Through Berkeley Innovation, my team partnered with Lecida, a predictive maintenance system for industrial equipment which aims to use machine learning to optimize performance. They wanted us to design an interface for the web application, which would allow users to see the status of different machines and choose corresponding action items. (Scroll all the way down to see an interactive prototype).
Whenever an industrial machine experiences a failure and goes down (think windmills, crop sprayers, and other large-scale machines), thousands of dollars are lost. If there was an easy way for manufacturers to know in advance if a certain machine is likely to fail, then they could arrange to have the machine fixed or replaced before a failure. Therefore, the research question we formulated was:
How might we help manufacturers pinpoint the cause of a machine malfunction and make an educated decision about handling it?

Because most of us had no experience dealing with industrial machines, we set out to do some background research to better understand the different factors that go into machine maintenance and all the different people involved with the reparing process. We had the opportunity to speak with Timothy Chou, a Stanford professor who wrote a book called Precision about the Internet of Things applied to industrial machinery. We learned that when a machine fails, it usually means that a certain part of the machine has experienced a failure (due to overheating, manufacturing defects, etc.). Researching into the different types of failures helped us solidify a list of information that needed to be displayed.
This was an overwhelming list at first, because each machine can have hundreds of sensors that collect data constantly. Our challenge was figuring out how to display this information in a readable and intuitive format.
After we developed an information hierarchy, we made some initial sketches to lay out the information. Some of the key features we chose to include in our preliminary drafts included:
  • Map to show location of machines around world, with a color indicator of the machines' status in the area
  • An inbox-type area to see key information for all predicted machine failures
  • An expanded prediction report, with detailed information about the prediction and machine status
user research user research
user research user research

This was an incredibly iterative process. For each rough mockup we made, we then realized we needed to include more information to make the platform more intuitive. Some key pieces of information that we had not anticipated to begin with included:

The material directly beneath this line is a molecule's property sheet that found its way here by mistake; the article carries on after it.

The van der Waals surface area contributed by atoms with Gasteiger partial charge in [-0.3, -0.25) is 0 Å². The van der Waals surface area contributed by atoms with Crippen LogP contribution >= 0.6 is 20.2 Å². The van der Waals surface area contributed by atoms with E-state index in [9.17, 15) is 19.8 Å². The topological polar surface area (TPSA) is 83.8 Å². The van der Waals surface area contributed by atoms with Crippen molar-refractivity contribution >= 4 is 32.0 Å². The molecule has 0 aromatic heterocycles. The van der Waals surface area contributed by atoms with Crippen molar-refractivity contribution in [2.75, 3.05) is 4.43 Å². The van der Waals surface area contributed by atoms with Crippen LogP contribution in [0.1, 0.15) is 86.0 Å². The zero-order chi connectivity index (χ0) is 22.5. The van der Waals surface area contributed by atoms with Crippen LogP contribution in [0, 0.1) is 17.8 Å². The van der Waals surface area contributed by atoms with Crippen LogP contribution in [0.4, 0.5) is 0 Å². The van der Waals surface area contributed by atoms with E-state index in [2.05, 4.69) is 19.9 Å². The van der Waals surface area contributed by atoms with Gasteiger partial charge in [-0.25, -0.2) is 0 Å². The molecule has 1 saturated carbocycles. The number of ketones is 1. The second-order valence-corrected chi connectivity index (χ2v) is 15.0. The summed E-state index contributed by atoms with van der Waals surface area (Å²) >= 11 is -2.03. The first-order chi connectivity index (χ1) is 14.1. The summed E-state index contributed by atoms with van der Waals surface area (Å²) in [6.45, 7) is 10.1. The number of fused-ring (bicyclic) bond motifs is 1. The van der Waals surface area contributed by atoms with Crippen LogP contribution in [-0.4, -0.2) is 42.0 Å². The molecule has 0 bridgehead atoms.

• Timeline of a machine's ongoing maintenance history, and the ability to mark the problem as resolved
  • A way to report false negatives and false positives, along with detailed reporting forms to improve the prediction algorithm
  • A way to record and distinguish between predicted failures and actual failures (false negatives)
  • A way to record maintenance updates

We decided to have the "home" screen be an inbox of incoming predicted failures, because this is the information that is most important to see and the main focus of the platform.
user research
user research
In our mid-fidelity mockups, we displayed details of predicted failures in boxes underneath the map. However, we realized that this might not be the best way to organize them because of sheer quantity-- one manufacturer might be responsible for thousands of machines globally, and this display could easily become overwhelming.

In our final designs, we instead decided to display predicted failures in an email-inbox design, with limited quantities of information (the most important details) as the previews. Then, the user could click into each one to view relevant details. Another important feature we included was a summary box under the map, so a user could click into any of the branches they own globally and then see summary statistics of machines at that location. This could be helpful to identify faulty machines at a particular location.
We realized it was also important for a manufacturer to be able to see specific details and a history of a particular machine. Important details to view include a rough summary of the machine's specs, an easy visual display of it's sensor data, and a maintenance and prediction history.
user research
user research
For each machine, we decided to display a summary of its specs, a graphic view of sensor data (with a filter bar to easily identify the sensors in question), a table view of its maintenance history with the ability to click into each entry and view a timeline of progress, and a feed of current predicted failures.
From this page, users also have the ability to log maintenance and to report a false positive or false negative.